By Ellen Zunon
Google “razbliuto,” and you will find 1,130 references to it on the Internet. Pretty good for a word that doesn’t exist, don’t you think? In fact, a few years ago there was a real buzz on the Internet about the “word” razbliuto. Some held that it was a perfectly good word, borrowed from Russian, meaning loosely “the feeling a person has for someone he or she once loved but no longer feels the same way about.”
Others maintained adamantly that there was no such word, in either English or Russian; that it was a myth; that it should be expurgated from the writings of any decent and self-respecting wordsmith.
Columnist and lexicographer William Safire, who had cited the word in a published essay, even recanted and corrected himself in a later column, after having received a stack of letters from readers who insisted that the word simply did not exist.
Why such bilious spleen about a mere lexeme, or phantom lexeme, as one might call it? Here in the United States, we have no equivalent for the Académie Française, that group of 40 Immortals, whose charge it is to keep the French language pure by serving as linguistic gatekeepers, nixing such Americanisms as “le cash flow” or “le fast food”; one might as well try holding back the tide with a fishing net. Linguistic borrowing is here to stay. Didn’t the French give us rôti de boeuf in the Middle Ages, only to have us Anglophones hand it back to them as roast beef, which they promptly transformed into rosbif?
Didn’t we Americans borrow a multitude of words from the multicultural mix of immigrants who came here, as well as from the various Native American groups that the newcomers displaced? Mark Twain, that quintessential American writer once wrote of our homegrown variety of English, “There is no such thing as ‘the Queen’s English.’ The property has gone into the hands of a joint stock company and we own the bulk of the shares!” Doesn’t that give us the right to borrow new words where we will?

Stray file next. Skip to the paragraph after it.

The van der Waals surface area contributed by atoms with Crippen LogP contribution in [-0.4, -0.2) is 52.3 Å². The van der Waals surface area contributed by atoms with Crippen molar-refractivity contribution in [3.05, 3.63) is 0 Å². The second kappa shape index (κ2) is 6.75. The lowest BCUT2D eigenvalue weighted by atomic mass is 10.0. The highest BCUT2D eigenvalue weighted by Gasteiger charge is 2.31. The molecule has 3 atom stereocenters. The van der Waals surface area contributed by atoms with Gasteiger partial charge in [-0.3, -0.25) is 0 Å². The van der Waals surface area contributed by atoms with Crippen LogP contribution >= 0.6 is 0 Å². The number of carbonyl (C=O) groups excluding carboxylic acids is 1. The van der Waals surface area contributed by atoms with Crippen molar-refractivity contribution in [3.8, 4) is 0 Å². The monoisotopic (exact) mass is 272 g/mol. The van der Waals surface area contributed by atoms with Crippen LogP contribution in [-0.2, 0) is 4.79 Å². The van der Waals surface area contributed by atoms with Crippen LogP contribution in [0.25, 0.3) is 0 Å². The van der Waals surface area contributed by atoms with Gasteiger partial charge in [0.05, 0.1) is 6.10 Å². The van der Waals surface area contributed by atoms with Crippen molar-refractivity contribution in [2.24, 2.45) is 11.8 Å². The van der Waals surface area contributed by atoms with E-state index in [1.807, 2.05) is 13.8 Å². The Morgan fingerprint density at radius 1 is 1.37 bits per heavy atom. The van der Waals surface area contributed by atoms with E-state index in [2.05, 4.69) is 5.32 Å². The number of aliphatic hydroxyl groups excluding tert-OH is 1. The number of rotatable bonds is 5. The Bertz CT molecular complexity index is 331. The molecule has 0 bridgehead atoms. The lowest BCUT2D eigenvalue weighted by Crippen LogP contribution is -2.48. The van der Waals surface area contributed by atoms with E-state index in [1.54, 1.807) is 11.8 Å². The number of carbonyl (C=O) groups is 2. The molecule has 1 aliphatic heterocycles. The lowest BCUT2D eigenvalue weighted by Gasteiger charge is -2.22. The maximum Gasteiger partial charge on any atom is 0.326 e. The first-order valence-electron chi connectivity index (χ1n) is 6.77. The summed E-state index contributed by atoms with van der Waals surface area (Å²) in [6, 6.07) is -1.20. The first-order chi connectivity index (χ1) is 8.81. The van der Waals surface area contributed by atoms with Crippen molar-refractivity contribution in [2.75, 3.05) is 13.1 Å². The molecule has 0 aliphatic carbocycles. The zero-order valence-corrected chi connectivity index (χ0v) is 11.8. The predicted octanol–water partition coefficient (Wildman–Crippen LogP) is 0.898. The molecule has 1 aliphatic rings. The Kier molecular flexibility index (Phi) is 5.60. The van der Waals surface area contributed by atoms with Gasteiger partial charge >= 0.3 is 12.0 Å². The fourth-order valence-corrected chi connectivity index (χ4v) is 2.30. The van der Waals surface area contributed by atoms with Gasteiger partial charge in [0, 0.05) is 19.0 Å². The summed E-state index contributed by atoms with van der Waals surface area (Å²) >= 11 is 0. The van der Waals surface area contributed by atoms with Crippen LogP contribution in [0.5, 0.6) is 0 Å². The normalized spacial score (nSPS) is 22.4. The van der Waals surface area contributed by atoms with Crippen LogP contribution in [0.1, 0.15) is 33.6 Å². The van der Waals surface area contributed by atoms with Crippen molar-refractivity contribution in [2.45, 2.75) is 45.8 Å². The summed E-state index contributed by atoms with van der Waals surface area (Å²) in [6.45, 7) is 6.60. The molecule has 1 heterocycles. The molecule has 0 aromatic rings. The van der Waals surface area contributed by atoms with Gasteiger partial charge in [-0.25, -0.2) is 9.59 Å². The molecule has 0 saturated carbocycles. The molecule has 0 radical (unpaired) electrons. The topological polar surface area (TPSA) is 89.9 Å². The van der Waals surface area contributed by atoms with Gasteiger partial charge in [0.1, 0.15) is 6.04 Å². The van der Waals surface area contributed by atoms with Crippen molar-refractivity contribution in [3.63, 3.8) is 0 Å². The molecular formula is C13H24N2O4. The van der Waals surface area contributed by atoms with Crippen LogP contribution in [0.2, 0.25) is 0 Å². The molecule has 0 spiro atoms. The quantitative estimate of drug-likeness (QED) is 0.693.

If razbliuto is not a borrowing, it must be a coinage. In that case, is it thus any less of a word than “jabberwocky,” coined by Lewis Carroll, or than IM, as in “I’ll IM you,” coined by some unknown instant message user? Our language is all the richer for these borrowings and coinages. So why not “razbliuto”? It’s certainly a useful word, if you look at all the relationship problems that abound in modern society. In fact, razbliuto is a large part of what keeps advice columnists in business.
It’s a useful concept for poets and writers, too. Take Pablo Neruda’s “Twenty Love Poems and a Song of Despair,” for example. Neruda could use a bit more razbliuto when he says, “I no longer love her, that’s certain, but maybe I love her.”
“Maybe I still love her” is no way to get over an unrequited yearning.
But the all-time World Champion of razbliuto is Marcel Proust, who wrote seven volumes as a memento of the love he had once felt for the faithless Albertine.
As for myself, about that darkly handsome Frenchman who threw me over for a girl named Angelika so many years ago, and for whom I pined for months before finally leaving France with a broken heart, I am absolutely and forevermore razbliuto. I once loved him, but I no longer feel the same way. I’ll say it three times, just to magnify its incantatory power. Razbliuto. Razbliuto. Razbliuto.
Ellen Zunon is a writer in the Capital Region of New York State.